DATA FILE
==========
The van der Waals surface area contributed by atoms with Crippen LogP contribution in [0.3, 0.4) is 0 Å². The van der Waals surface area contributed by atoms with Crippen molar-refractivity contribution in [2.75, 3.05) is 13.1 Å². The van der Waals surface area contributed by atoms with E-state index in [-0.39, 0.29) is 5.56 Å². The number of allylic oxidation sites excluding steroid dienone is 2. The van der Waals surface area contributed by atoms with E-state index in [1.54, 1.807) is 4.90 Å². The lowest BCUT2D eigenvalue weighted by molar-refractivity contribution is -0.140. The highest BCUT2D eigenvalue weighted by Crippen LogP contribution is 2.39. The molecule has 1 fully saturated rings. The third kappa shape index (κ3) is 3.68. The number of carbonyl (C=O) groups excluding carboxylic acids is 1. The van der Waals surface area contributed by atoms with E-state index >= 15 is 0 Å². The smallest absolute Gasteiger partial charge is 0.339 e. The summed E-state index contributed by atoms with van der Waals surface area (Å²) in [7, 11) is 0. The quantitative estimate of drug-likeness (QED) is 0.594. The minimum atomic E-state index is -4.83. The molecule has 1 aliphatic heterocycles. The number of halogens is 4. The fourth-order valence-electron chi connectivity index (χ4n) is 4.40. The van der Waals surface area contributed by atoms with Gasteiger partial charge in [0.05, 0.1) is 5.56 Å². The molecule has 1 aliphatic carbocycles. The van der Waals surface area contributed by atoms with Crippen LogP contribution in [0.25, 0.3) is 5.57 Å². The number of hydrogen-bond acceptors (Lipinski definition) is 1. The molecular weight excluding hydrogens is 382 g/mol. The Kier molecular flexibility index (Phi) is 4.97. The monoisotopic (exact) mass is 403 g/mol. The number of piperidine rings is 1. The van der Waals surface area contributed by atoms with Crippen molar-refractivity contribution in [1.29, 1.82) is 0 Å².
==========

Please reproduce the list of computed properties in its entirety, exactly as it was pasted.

The van der Waals surface area contributed by atoms with Crippen LogP contribution in [0.3, 0.4) is 0 Å². The van der Waals surface area contributed by atoms with Crippen molar-refractivity contribution in [2.75, 3.05) is 13.1 Å². The van der Waals surface area contributed by atoms with E-state index in [-0.39, 0.29) is 5.56 Å². The number of allylic oxidation sites excluding steroid dienone is 2. The van der Waals surface area contributed by atoms with E-state index in [1.54, 1.807) is 4.90 Å². The lowest BCUT2D eigenvalue weighted by molar-refractivity contribution is -0.140. The highest BCUT2D eigenvalue weighted by Crippen LogP contribution is 2.39. The molecule has 1 fully saturated rings. The third kappa shape index (κ3) is 3.68. The number of carbonyl (C=O) groups excluding carboxylic acids is 1. The van der Waals surface area contributed by atoms with E-state index >= 15 is 0 Å². The smallest absolute Gasteiger partial charge is 0.339 e. The summed E-state index contributed by atoms with van der Waals surface area (Å²) in [7, 11) is 0. The quantitative estimate of drug-likeness (QED) is 0.594. The minimum atomic E-state index is -4.83. The molecule has 1 aliphatic heterocycles. The number of halogens is 4. The fourth-order valence-electron chi connectivity index (χ4n) is 4.40. The van der Waals surface area contributed by atoms with Gasteiger partial charge in [0.05, 0.1) is 5.56 Å². The molecule has 1 aliphatic carbocycles. The van der Waals surface area contributed by atoms with Crippen LogP contribution in [0.25, 0.3) is 5.57 Å². The number of hydrogen-bond acceptors (Lipinski definition) is 1. The molecular weight excluding hydrogens is 382 g/mol. The Kier molecular flexibility index (Phi) is 4.97. The monoisotopic (exact) mass is 403 g/mol. The number of piperidine rings is 1. The van der Waals surface area contributed by atoms with Crippen molar-refractivity contribution in [1.29, 1.82) is 0 Å².